anonymous
  • anonymous
Angled Projectiles: A quarterback stands 5m behind a receiver. He throws the football at 8 m/s at an angle of 40° and wants the receiver to catch it. If the Receiver starts from rest and runs across level ground, what constant acceleration should he have to catch the ball? How far from the quarterback does the ball land?
Physics
schrodinger
  • schrodinger
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anonymous
  • anonymous
So then he throws the ball straight up vertically?
anonymous
  • anonymous
i mean 40degrees woops
anonymous
  • anonymous
:-) Yeah I thought that was odd lol

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anonymous
  • anonymous
aha yeah, couldn't read my notes for a second.
anonymous
  • anonymous
I hate the fact that we don't know the initial and final height of the ball because obviously one is holding it and one is catching it.
anonymous
  • anonymous
yeah that's what makes it super hard. man i don't get how physics is so hard.
anonymous
  • anonymous
I think I'll just assume that initial y-position is y=0 and final y=position is also y=0.
anonymous
  • anonymous
*y-position
anonymous
  • anonymous
yeah @brinethery you are correct
anonymous
  • anonymous
is there any other information that i should know?
anonymous
  • anonymous
or assume*
anonymous
  • anonymous
So the initial velocity has an x- and y-component because it's a vector. The x-component of velocity remains the same throughout the kick. If there was no ground for it to land on, it would continue on forever. The y-component of velocity obviously changes because we're dealing with acceleration due to gravity. So I'm going to look at the time for the ball to get to the top. At the top, final y-velocity is 0. So: Vi = 8sin(40), Vf = 0, a = -9.81, and we're looking for t V = Vi + at 0 = 8sin(40) -9.81(t) t = 0.52419 s This is the time it takes to get to the top. I could easily take a shortcut and double that time (because of symmetry), but I won't because you might have problems in the future that have different initial- and final y-positions. If you tried doubling it in that case, you'd end up with the wrong answers, so I'll take the long way for now. Okay so now we need to find the height at t=0.52419 s: y = y_o + v_o*t +.5at^2 y = 0 + (8sin(40))*(0.52419) + (0.5)(-9.81)(0.52419)^2 y = 1.35 m Now we can find the final y-velocity: v^2 = v_o^2 -2a(y-y_o) v^2 = 0 - 2(-9.81)(1.35-0) v = sqrt (26.487) = -5.147 m/s (minus because it's going down) Now we can find the time from y = 1.35 m to y=0 m (where it lands) y-y_o = ((v +v_o)/2)*t 1.35 - 0 = ((-5.147 +0)/2)*t t = 0.5251 s (I must have some rounding error here) So the total time it takes to get from the initial position to the final is 0.52419 s + 0.5251 s = 1.050s Now, we know the total time, we know that the x-component of the initial velocity remains constant. With this, we can calculate the total distance using the first equation: http://www.rdoman.com/phy/motf/motdrw01.gif (8cos(40))*(1.050s) = 6.435 m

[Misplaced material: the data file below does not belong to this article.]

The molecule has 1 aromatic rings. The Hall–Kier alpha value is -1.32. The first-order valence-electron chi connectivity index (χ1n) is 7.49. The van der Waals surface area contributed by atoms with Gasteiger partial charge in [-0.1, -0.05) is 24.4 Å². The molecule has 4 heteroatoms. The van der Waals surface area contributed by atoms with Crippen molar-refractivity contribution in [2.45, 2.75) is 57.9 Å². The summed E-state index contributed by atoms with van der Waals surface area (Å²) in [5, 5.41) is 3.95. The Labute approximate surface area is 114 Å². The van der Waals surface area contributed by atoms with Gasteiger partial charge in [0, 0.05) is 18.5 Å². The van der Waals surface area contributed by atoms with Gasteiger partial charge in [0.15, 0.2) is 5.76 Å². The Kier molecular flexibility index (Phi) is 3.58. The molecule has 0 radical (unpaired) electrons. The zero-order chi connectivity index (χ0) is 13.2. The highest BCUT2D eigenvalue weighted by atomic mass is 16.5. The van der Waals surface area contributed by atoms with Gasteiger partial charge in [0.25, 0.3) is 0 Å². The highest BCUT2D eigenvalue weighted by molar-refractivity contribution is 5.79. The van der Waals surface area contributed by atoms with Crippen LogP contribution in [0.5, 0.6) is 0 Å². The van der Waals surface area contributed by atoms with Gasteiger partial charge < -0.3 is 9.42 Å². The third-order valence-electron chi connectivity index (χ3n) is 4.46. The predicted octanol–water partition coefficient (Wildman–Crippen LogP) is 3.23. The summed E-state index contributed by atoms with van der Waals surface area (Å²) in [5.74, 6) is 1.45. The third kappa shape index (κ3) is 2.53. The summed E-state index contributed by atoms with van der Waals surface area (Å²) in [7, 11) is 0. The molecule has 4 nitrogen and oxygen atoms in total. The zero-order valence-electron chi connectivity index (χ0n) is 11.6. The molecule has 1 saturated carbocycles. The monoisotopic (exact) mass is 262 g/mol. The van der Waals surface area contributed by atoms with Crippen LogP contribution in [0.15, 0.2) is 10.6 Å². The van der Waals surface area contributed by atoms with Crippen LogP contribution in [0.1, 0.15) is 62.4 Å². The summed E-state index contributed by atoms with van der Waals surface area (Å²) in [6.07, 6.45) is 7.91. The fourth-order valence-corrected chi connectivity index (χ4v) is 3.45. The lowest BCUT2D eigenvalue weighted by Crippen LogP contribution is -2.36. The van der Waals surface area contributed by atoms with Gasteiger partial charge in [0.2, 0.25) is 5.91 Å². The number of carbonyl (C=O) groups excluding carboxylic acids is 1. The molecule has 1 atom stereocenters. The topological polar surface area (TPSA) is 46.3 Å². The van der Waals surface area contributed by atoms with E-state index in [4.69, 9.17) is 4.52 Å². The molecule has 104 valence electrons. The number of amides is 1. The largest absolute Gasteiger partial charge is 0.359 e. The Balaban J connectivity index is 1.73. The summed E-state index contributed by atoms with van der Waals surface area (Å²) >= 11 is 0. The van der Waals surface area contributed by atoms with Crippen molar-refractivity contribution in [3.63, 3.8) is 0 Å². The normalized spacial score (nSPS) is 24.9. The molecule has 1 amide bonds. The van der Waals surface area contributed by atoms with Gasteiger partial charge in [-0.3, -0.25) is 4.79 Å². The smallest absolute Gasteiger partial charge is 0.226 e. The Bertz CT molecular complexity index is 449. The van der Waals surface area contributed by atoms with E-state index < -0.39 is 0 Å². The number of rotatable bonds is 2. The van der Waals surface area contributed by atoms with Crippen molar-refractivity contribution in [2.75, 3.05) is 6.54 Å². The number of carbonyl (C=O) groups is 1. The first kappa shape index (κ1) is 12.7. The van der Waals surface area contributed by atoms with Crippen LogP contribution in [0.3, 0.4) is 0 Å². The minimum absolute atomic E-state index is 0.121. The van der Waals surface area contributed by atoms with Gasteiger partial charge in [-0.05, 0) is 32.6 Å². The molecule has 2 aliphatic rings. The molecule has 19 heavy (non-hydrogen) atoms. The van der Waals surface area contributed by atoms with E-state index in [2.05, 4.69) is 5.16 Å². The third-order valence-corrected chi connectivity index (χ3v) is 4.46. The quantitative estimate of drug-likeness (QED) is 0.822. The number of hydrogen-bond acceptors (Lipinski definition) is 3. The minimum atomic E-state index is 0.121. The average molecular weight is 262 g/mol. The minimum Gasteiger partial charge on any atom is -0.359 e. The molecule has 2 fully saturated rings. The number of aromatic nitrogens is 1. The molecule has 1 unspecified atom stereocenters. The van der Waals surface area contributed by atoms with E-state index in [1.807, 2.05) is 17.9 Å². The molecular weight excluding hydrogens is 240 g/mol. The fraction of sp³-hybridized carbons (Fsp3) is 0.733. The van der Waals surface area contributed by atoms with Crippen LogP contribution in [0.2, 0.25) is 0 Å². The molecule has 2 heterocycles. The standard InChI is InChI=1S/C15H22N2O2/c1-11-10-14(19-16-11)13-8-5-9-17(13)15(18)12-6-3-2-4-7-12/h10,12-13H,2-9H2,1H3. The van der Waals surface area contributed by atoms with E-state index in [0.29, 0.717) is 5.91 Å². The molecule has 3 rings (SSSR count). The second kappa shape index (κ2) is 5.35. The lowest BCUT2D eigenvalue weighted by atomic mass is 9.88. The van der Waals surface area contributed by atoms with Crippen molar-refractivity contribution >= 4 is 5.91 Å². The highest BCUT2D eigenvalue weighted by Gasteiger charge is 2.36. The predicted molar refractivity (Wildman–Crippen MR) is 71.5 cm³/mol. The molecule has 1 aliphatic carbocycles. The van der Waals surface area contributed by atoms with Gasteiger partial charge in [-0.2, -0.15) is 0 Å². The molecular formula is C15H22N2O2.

anonymous
  • anonymous
Bump this question and see what someone else says in case I'm wrong. I get the concepts of projectile motion, but I tend to make mistakes :-(
anonymous
  • anonymous
hmm, well i'll check it over and compare it with my work, thanks though brinthery! :)
anonymous
  • anonymous
time in flight: \[0 = 8\sin40t - \frac{ 1 }{ 2}(g t^2)\] \[t= \frac{ 16\sin40 }{ g} \] receiver distance = distance ball travels: \[5 + \frac{ 1 }{ 2}(a t^2) = 8\cos40t\] plugging in time from the first part: \[5 + a( \frac{ 16\sin40 }{ g} )^2 = 8\cos40 (\frac{ 16\sin40 }{g })\] solve for a.
anonymous
  • anonymous
@Algebraic! what would g stand for?
anonymous
  • anonymous
9.8, 9.81 or 10 m/s^2 depending on what your text prefers to use...
anonymous
  • anonymous
I left out a '1/2' on that last equation; should be: \[5+\frac{ 1 }{ 2} a(\frac{16\sin40 }{g } )^2=8\cos40(\frac{ 16\sin40 }{g } )\]
anonymous
  • anonymous
questions about this @tetsirou ? or you good..?
anonymous
  • anonymous
@Algebraic! im trying to work on it, yet i'm still confused like what was your dx vx and all that stuff. the prequisites to solving the equation.

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